In an interview last week, Al Pacino revealed that he enjoys starring in bad movies as he views it as a challenge to improve them to the point of mediocrity.
As Al put it…
Sometimes they offer you money to do something that’s not adequate. And you talk yourself into it. And somewhere within you, you know that this thing is gonna be a lemon. But then, when it comes full circle, and you see it, you say, “Oh, no. I’m gonna make this better.” And you spend a lot of time and you’re doing all these things, and you say, “If I can just get this to be a mediocre film,” and you get excited by that. It’s an impulse that I’ve got to just put away now.
I thought it would be fun to take a quick look at this acting strategy to see whether it shows up in the data. By looking at the Metascore (i.e. the average rating given by top critics, expressed as a figure out of 100) for all the movies in an actor’s career, we can track whether they are getting roles in better or worse films.
Not only that, we can see how Pacino’s career trajectory compares to that of other famous actors.
What does it mean to ‘Pacino’ one’s career?
As the chart below clearly shows, the average critic rating for Al Pacino movies has been reducing over time.
I’m going to refer to this type of career trajectory as doing ‘a Pacino’. To be more precise…
- ‘Pacino’ (verb). To act in increasingly worse movies over the course of one’s career. I.e. “After Gemini Man, I wonder if Will Smith is starting to Pacino himself“.
With the definition established, let’s look at how many other actors are currently Pacino’ing.
Who’s out Pacino’ing Pacino?
I built a dataset of the careers of 275 famous actors (male and female), all of whom have received high billing in at least ten movies over the past twenty years. See the Note section at the end of this article for my methodology.
For each actor, I calculated the Pearson coefficient between their movies’ Metascores and release dates. If each and every movie an actor starred is worse than the previous one, then they would receive a score of minus one. If the movies got better each time then they would receive a score of one and if there was no correlation then it would be a score of zero.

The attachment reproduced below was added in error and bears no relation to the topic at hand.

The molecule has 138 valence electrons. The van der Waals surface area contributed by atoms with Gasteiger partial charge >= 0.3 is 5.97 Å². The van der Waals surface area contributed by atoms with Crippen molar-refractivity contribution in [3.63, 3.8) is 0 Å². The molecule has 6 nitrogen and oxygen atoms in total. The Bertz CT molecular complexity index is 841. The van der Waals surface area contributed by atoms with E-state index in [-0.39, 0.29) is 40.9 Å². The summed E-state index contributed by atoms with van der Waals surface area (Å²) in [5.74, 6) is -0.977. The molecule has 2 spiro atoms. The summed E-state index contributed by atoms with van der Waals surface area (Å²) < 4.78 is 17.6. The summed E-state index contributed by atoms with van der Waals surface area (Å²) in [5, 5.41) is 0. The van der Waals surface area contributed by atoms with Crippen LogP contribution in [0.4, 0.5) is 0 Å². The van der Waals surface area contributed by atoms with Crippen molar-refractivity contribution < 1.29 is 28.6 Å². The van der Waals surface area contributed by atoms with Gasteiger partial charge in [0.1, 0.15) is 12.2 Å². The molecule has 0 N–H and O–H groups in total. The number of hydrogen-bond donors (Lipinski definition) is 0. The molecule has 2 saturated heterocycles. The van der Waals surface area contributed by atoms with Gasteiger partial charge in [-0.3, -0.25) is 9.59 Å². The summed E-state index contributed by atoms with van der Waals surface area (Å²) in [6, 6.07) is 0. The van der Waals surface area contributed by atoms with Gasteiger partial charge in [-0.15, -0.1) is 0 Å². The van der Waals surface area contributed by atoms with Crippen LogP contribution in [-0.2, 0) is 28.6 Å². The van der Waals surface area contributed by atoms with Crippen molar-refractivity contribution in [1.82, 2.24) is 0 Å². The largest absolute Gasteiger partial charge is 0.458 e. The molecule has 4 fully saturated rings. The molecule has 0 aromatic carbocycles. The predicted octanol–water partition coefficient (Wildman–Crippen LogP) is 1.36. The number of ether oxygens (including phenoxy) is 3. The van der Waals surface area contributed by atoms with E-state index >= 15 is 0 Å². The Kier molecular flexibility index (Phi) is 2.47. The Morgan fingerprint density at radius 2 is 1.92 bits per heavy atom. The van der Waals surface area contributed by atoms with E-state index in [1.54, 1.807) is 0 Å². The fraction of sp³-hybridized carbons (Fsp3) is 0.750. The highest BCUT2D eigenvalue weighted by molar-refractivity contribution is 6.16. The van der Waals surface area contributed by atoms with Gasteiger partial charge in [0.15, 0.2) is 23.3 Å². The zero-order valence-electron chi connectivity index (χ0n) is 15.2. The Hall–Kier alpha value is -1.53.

The actor who’s career best matches the newly-defined term ‘Pacinoing’ is Eric Bana.
The second best Pacino in my study was Robert De Niro, followed by Jim Sturgess and Orlando Bloom. De Niro should get extra points for managing to Pacino over such a long period of time and over so many movies, both of which adds to the level of difficulty required.
Of the 275 actors I studied, Al Pacino was the 14th best at Pacino’ing, nestled between Anthony Hopkins (15th) and Will Smith (13th).
Who is performing a ‘Reverse Pacino’?
One of the nice things about film data research is that sometimes we get to definitively answer age-old questions we’ve all been pondering for years. In this case, it’s “Which Hollywood star is the exact opposite of Al Pacino?‘.
The answer is… Angelina Jolie.
Jolie managed to get the top spot by being even less like Al Pacino that the runners up, Chrises Pine/Evans and Dominic West.
Other actors who are currently successfully pulling off a Reverse Pacino include Leonardo DiCaprio, Bradley Cooper and Kristen Bell.
If you would like to read more about actors (the good, the bad and the pretty) then you may enjoy these past articles:
- Which actors most frequently appear in excellent / awful movies?
- Measuring actors’ brands via facial recognition
- To what degree do actors stick to just one genre?
- Is acting a profession dominated by the young?
- How does the average age of actors differ between genres?
- How common are actor-directors?
My actors list is all performers who were among the top ten billed names on at least ten movies which were first released in domestic cinemas between 1st January 1999 and 31st December 2018, and who were ranked in the top 5,000 on the IMDb MOVIEmeter. See my previous piece for why I chose this methodology. This produced 275 names, which split into 200 male actors and 75 female actors (why this wasn’t an even gender split is a topic for another day!) With my list of 275 names, I then went back and looked at all the movies they had made during their career, ignoring TV, shorts, music videos and other non-movie output.
Films without a Metascore were removed.
I opted for the gender-neutral usage of the word ‘actors’ as I don’t feel that gender has a role to play in the topic at hand. We are looking at the diversity of productions a performer has worked on, and their gender is not a factor. That’s not to say that gender is not a factor for the film industry, as the uneven numbers within the 275 top actors show.
“After Gemini Man, I wonder if Will Smith is starting to Pacino himself“…
I think this resonates with the feeling we had in many –
Thank you Stephen for the article!
If you don’t count films made before 1999 then you would exclude the Godfather films, Serpico, Dog Day Afternoon, Scarface and others. Did you exclude these from Pacino’s profile? And would it make a difference for any of the other actors?
Those dates were for which stars were studied. Once they were on the list, I included all the movies they ever starred in
Ah. Thank you.
I’d be interested in seeing Jack Nicholsons career trajectory as he’s my favourite actor. He’s been in some bombs but from memory not as many as De Niro or Pacino?
It would be interesting to see the analysis being done using “user” (as opposed to critics’) scores.
What, no Liam Neeson?
Brilliant use of statistics!